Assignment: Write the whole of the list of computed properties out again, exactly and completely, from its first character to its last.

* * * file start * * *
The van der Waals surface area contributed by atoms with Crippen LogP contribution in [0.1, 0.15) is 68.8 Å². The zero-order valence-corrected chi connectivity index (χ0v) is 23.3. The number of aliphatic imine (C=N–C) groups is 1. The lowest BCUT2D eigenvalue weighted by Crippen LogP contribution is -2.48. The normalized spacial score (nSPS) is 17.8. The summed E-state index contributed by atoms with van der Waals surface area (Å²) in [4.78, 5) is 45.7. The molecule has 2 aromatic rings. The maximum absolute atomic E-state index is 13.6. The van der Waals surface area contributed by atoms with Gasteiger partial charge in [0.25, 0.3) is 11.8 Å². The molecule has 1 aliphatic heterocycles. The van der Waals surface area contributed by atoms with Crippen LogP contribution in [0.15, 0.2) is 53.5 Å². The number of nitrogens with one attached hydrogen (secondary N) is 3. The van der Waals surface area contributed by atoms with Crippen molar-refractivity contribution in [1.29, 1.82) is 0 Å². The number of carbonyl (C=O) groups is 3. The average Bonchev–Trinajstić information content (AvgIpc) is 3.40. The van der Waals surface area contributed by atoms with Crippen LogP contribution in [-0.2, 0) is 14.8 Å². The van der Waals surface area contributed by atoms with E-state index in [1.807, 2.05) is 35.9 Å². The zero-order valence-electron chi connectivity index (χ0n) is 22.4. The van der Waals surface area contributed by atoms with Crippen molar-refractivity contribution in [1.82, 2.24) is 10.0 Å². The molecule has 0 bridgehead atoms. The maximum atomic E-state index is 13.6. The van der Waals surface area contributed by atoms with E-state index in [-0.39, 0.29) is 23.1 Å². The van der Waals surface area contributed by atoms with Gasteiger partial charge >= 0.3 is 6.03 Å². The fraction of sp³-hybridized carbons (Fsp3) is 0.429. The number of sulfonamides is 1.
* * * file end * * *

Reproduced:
The van der Waals surface area contributed by atoms with Crippen LogP contribution in [0.1, 0.15) is 68.8 Å². The zero-order valence-corrected chi connectivity index (χ0v) is 23.3. The number of aliphatic imine (C=N–C) groups is 1. The lowest BCUT2D eigenvalue weighted by Crippen LogP contribution is -2.48. The normalized spacial score (nSPS) is 17.8. The summed E-state index contributed by atoms with van der Waals surface area (Å²) in [4.78, 5) is 45.7. The molecule has 2 aromatic rings. The maximum absolute atomic E-state index is 13.6. The van der Waals surface area contributed by atoms with Gasteiger partial charge in [0.25, 0.3) is 11.8 Å². The molecule has 1 aliphatic heterocycles. The van der Waals surface area contributed by atoms with Crippen LogP contribution in [0.15, 0.2) is 53.5 Å². The number of nitrogens with one attached hydrogen (secondary N) is 3. The van der Waals surface area contributed by atoms with Crippen molar-refractivity contribution in [1.29, 1.82) is 0 Å². The number of carbonyl (C=O) groups is 3. The average Bonchev–Trinajstić information content (AvgIpc) is 3.40. The van der Waals surface area contributed by atoms with Crippen LogP contribution in [-0.2, 0) is 14.8 Å². The van der Waals surface area contributed by atoms with E-state index in [1.807, 2.05) is 35.9 Å². The zero-order valence-electron chi connectivity index (χ0n) is 22.4. The van der Waals surface area contributed by atoms with Crippen molar-refractivity contribution in [1.82, 2.24) is 10.0 Å². The molecule has 0 bridgehead atoms. The maximum atomic E-state index is 13.6. The van der Waals surface area contributed by atoms with E-state index in [-0.39, 0.29) is 23.1 Å². The van der Waals surface area contributed by atoms with Gasteiger partial charge >= 0.3 is 6.03 Å². The fraction of sp³-hybridized carbons (Fsp3) is 0.429. The number of sulfonamides is 1.